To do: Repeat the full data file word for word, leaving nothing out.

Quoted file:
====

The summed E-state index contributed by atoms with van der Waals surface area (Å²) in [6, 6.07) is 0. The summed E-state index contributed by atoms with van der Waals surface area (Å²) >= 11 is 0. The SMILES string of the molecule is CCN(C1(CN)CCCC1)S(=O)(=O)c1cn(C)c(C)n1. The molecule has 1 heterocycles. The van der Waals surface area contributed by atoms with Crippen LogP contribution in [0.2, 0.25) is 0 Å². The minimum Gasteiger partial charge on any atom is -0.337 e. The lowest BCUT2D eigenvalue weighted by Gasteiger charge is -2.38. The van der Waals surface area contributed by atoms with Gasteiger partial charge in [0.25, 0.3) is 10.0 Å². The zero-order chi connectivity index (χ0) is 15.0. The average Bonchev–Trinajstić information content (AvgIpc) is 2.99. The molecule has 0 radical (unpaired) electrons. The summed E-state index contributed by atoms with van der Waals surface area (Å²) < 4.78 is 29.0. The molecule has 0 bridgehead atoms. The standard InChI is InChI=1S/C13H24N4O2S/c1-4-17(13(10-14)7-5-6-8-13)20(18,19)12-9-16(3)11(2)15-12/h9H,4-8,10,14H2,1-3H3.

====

The summed E-state index contributed by atoms with van der Waals surface area (Å²) in [6, 6.07) is 0. The summed E-state index contributed by atoms with van der Waals surface area (Å²) >= 11 is 0. The SMILES string of the molecule is CCN(C1(CN)CCCC1)S(=O)(=O)c1cn(C)c(C)n1. The molecule has 1 heterocycles. The van der Waals surface area contributed by atoms with Crippen LogP contribution in [0.2, 0.25) is 0 Å². The minimum Gasteiger partial charge on any atom is -0.337 e. The lowest BCUT2D eigenvalue weighted by Gasteiger charge is -2.38. The van der Waals surface area contributed by atoms with Gasteiger partial charge in [0.25, 0.3) is 10.0 Å². The zero-order chi connectivity index (χ0) is 15.0. The average Bonchev–Trinajstić information content (AvgIpc) is 2.99. The molecule has 0 radical (unpaired) electrons. The summed E-state index contributed by atoms with van der Waals surface area (Å²) < 4.78 is 29.0. The molecule has 0 bridgehead atoms. The standard InChI is InChI=1S/C13H24N4O2S/c1-4-17(13(10-14)7-5-6-8-13)20(18,19)12-9-16(3)11(2)15-12/h9H,4-8,10,14H2,1-3H3.